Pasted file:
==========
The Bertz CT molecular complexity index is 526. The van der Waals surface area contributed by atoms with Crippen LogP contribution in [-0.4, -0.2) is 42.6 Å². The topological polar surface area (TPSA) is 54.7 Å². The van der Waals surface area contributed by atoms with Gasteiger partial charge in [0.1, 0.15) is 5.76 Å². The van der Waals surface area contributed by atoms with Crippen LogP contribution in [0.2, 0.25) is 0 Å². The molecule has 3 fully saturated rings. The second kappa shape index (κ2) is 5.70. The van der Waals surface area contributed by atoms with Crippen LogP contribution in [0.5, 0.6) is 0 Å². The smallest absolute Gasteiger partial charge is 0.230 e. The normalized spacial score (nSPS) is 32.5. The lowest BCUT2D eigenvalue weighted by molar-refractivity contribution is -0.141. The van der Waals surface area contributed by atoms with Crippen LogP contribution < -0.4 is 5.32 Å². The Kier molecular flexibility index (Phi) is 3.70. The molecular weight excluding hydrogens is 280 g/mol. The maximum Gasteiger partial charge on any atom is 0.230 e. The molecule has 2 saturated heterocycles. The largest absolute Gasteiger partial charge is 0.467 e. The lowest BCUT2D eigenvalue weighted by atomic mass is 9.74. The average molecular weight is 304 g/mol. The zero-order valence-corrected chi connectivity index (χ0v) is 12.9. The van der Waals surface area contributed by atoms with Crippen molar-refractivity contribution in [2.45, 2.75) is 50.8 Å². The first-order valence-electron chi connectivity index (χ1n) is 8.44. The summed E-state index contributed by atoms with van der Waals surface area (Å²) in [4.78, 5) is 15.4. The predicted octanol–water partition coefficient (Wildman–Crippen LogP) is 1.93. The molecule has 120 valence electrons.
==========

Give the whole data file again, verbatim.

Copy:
The Bertz CT molecular complexity index is 526. The van der Waals surface area contributed by atoms with Crippen LogP contribution in [-0.4, -0.2) is 42.6 Å². The topological polar surface area (TPSA) is 54.7 Å². The van der Waals surface area contributed by atoms with Gasteiger partial charge in [0.1, 0.15) is 5.76 Å². The van der Waals surface area contributed by atoms with Crippen LogP contribution in [0.2, 0.25) is 0 Å². The molecule has 3 fully saturated rings. The second kappa shape index (κ2) is 5.70. The van der Waals surface area contributed by atoms with Crippen LogP contribution in [0.5, 0.6) is 0 Å². The smallest absolute Gasteiger partial charge is 0.230 e. The normalized spacial score (nSPS) is 32.5. The lowest BCUT2D eigenvalue weighted by molar-refractivity contribution is -0.141. The van der Waals surface area contributed by atoms with Crippen LogP contribution < -0.4 is 5.32 Å². The Kier molecular flexibility index (Phi) is 3.70. The molecular weight excluding hydrogens is 280 g/mol. The maximum Gasteiger partial charge on any atom is 0.230 e. The molecule has 2 saturated heterocycles. The largest absolute Gasteiger partial charge is 0.467 e. The lowest BCUT2D eigenvalue weighted by atomic mass is 9.74. The average molecular weight is 304 g/mol. The zero-order valence-corrected chi connectivity index (χ0v) is 12.9. The van der Waals surface area contributed by atoms with Crippen molar-refractivity contribution in [2.45, 2.75) is 50.8 Å². The first-order valence-electron chi connectivity index (χ1n) is 8.44. The summed E-state index contributed by atoms with van der Waals surface area (Å²) in [4.78, 5) is 15.4. The predicted octanol–water partition coefficient (Wildman–Crippen LogP) is 1.93. The molecule has 120 valence electrons.